Spektrum der Augenheilkunde

, Volume 21, Issue 3, pp 154–159 | Cite as

Systemisches und intravitreales Bevacizumab (Avastin®) bei neovaskulärer altersbezogener Makuladegeneration

  • S. Michels
  • F. Prager
  • W. Geitzenauer
  • B. Lackner
  • S. Sacu
  • G. Weigert
  • K. Kriechbaum
  • K. Polak
  • M. Georgopoulos
  • U. Schmidt-Erfurth
Originalarbeiten

Zusammenfassung

Die wichtige Rolle des vaskulären endothelialen Wachstumsfaktors (VEGF) bei vielen neovaskulären und exsudativen Erkrankungen des Auges hat sich in den letzten Jahren in zahlreichen experimentellen und klinischen Studien herausgestellt. Das therapeutische Konzept der Anti-VEGF-Therapie zeigte sich in zahlreichen prospektiven, kontrollierten Studien mit unterschiedlichen Anti-VEGF-Präparaten als viel versprechend. Besonders bei der neovaskulären altersbezogenen Makuladegeneration (AMD) scheint es möglich geworden zu sein, nicht nur den Visusverlust zu verlangsamen, sondern in einem nicht unerheblichen Anteil der Patienten eine Visusverbesserung zu erreichen. Bevacizumab (Avastin®) ist ein monoklonaler Antikörper, der alle Isoformen des VEGF bindet. Er wurde primär für die systemische Therapie in der Onkologie entwickelt. Prospektive und retrospektive Fallserien zur systemischen und intravitrealen Anwendung von Bevacizumab bei der neovaskulären AMD aber auch bei anderen neovaskulären und exsudativen Erkrankungen des Auges haben sehr viel versprechende Ergebnisse bei insgesamt gutem Sicherheitsprofil gezeigt. Es ist jedoch nicht davon auszugehen, dass Bevacizumab in nächster Zukunft eine Zulassung für die Anwendung in der Augenheilkunde erhalten wird. Wie bei vielen anderen Präparaten in der Augenheilkunde wird die Behandlung mit Bevacizumab weiterhin nur off label oder in klinischen Studien möglich sein. Um die Rolle von Bevacizumab bei der Behandlung verschiedener Augenerkrankungen abschließend bewerten zu können, bleiben jedoch prospektive Langzeitstudien abzuwarten.

Schlüsselwörter

Bevacizumab Neovaskularisation Makuladegeneration VEGF 

Systemic and intravitreal Bevacizumab (Avastin®) in neovascular age-related macular degeneration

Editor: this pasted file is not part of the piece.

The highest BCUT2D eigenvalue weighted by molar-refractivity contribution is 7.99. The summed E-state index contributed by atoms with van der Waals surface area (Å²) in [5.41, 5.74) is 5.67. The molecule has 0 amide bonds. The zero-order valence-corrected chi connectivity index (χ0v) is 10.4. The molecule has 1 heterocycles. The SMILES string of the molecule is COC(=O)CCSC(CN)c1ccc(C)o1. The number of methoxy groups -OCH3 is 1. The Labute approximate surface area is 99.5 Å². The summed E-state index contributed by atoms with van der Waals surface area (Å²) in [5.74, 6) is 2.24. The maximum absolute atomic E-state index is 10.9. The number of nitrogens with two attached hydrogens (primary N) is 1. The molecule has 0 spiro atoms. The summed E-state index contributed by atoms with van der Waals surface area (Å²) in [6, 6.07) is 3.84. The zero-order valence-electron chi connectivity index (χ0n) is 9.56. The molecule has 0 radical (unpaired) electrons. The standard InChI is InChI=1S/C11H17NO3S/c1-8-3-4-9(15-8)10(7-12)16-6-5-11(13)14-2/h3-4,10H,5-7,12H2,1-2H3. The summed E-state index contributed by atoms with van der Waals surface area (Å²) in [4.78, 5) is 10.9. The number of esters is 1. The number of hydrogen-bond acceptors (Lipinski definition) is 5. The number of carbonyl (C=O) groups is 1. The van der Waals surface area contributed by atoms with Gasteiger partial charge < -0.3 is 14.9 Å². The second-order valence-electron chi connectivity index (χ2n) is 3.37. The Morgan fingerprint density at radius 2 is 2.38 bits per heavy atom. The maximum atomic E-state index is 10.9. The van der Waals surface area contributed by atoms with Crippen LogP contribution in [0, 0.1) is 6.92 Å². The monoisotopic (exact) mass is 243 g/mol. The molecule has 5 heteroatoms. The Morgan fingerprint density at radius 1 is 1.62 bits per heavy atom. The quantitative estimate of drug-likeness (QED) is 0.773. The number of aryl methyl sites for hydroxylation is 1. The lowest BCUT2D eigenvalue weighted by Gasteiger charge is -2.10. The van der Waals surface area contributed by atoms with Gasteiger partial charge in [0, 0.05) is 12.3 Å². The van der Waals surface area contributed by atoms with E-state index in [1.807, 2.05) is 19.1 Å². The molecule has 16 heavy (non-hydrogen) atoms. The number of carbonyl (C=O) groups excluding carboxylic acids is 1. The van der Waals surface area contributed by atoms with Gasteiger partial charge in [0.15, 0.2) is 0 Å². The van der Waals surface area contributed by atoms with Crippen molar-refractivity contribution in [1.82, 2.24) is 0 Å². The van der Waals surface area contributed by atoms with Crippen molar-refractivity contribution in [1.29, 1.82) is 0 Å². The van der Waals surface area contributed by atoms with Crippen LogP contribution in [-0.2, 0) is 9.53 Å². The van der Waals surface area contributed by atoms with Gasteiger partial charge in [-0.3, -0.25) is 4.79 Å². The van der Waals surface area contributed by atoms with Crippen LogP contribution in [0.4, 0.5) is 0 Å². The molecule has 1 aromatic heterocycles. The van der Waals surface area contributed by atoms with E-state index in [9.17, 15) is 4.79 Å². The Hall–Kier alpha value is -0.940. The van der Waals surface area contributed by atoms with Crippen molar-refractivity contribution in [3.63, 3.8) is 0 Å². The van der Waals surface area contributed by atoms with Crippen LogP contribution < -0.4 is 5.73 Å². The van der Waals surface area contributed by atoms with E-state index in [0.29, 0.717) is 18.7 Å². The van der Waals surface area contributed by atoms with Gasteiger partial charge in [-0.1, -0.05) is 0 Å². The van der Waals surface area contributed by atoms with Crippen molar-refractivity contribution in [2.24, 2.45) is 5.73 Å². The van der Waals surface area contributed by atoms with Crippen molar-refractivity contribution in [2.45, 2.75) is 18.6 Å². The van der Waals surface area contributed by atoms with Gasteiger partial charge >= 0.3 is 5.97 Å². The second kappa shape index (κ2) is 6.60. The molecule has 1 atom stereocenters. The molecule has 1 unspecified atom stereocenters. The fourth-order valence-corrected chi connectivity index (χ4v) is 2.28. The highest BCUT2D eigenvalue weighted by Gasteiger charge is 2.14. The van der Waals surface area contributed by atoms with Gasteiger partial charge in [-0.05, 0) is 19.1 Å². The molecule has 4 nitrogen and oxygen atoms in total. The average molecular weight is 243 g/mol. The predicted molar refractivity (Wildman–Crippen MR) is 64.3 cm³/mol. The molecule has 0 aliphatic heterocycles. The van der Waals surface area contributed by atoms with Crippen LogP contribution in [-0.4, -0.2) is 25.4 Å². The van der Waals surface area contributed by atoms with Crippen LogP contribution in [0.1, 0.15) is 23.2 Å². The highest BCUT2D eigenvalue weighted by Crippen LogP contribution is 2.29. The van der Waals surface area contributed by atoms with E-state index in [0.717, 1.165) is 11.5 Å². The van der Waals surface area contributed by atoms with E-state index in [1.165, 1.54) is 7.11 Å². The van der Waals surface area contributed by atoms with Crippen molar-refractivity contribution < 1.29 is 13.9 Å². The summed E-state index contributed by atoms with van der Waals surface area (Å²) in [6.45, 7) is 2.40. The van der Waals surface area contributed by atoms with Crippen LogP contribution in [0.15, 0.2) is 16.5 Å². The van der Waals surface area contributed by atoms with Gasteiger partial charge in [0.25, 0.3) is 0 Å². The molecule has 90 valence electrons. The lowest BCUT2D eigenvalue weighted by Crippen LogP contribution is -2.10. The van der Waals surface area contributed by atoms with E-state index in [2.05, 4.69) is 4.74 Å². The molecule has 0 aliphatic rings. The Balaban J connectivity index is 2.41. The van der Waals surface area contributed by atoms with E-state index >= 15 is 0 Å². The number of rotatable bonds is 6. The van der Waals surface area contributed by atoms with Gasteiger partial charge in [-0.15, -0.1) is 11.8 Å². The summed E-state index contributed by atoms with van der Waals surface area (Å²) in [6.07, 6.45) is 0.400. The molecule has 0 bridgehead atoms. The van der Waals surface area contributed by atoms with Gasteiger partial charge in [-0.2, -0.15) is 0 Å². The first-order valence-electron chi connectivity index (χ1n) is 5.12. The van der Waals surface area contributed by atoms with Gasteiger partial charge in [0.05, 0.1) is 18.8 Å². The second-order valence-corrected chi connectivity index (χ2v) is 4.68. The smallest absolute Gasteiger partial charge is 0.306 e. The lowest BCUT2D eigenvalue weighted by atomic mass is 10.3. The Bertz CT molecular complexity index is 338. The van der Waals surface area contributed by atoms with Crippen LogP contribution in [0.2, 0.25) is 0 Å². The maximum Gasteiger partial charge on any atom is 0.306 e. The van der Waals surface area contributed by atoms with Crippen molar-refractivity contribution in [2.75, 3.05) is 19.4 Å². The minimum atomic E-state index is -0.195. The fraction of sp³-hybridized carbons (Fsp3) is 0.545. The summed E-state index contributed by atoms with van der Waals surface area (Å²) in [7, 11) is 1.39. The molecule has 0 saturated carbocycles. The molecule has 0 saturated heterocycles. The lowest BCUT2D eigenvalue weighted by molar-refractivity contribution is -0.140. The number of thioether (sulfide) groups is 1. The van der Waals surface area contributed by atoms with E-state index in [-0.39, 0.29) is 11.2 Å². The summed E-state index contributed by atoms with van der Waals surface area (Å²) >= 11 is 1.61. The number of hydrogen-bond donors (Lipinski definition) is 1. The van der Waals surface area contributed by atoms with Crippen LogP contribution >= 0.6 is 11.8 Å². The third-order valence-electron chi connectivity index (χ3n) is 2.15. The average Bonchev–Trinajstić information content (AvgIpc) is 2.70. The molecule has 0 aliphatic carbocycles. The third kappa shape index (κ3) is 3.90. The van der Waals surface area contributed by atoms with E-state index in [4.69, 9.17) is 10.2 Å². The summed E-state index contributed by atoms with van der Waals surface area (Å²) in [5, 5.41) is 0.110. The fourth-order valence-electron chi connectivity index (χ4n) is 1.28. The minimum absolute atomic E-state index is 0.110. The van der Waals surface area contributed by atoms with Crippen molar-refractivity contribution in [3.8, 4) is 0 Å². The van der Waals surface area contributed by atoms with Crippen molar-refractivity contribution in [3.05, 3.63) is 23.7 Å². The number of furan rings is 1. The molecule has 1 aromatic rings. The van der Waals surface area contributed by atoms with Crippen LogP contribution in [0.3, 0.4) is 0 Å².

Summary

A number of experimental and clinical studies have show the important role of the vascular endothelial growth factor (VEGF) in most neovascular and exudative ocular diseases. The therapeutic concept of an anti-VEGF therapy has been most promising in a number of prospective controlled clinical trials. In the treatment of neovascular age-related macular degeneration (AMD) intravitreal anti-VEGF therapy has shown not only to stabilize vision in most patients, but also to improve vision in a significant number of patients. Bevacizumab (Avastin®) is a monoclonal antibody designed to bind all isoforms of VEGF. It has been primarily developed for the systemic treatment of colon cancer in oncology. But several prospective and retrospective case series evaluating the use of systemic and intravitreal bevacizumab in neovascular AMD and other neovascular and exudative ocular diseases have shown most promising results. Despite the fact that results of large, prospective, long-term studies are currently unavailable, a number of studies have shown anatomic, functional and safety results up to 6 months similar to other anti-VEGF drugs. An approval of bevacizumab in ophthalmology by regulatory agencies cannot be expected in the near future. Similar to a number of drugs in clinical use, bevacizumab will remain available in ophthalmology only as off label treatment or in clinical trials. To clarify the role of bevacizumab for the treatment of a number of neovascular and exudative eye diseases, prospective long-term studies are necessary.

Key words

Bevacizumab Neovascularization Macular degeneration VEGF 

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Copyright information

© Springer-Verlag 2007

Authors and Affiliations

  • S. Michels
    • 1
  • F. Prager
    • 1
  • W. Geitzenauer
    • 1
  • B. Lackner
    • 1
  • S. Sacu
    • 1
  • G. Weigert
    • 1
  • K. Kriechbaum
    • 1
  • K. Polak
    • 1
  • M. Georgopoulos
    • 1
  • U. Schmidt-Erfurth
    • 1
  1. 1.Klinik für Augenheilkunde und OptometrieMedizinische Universität WienAustria

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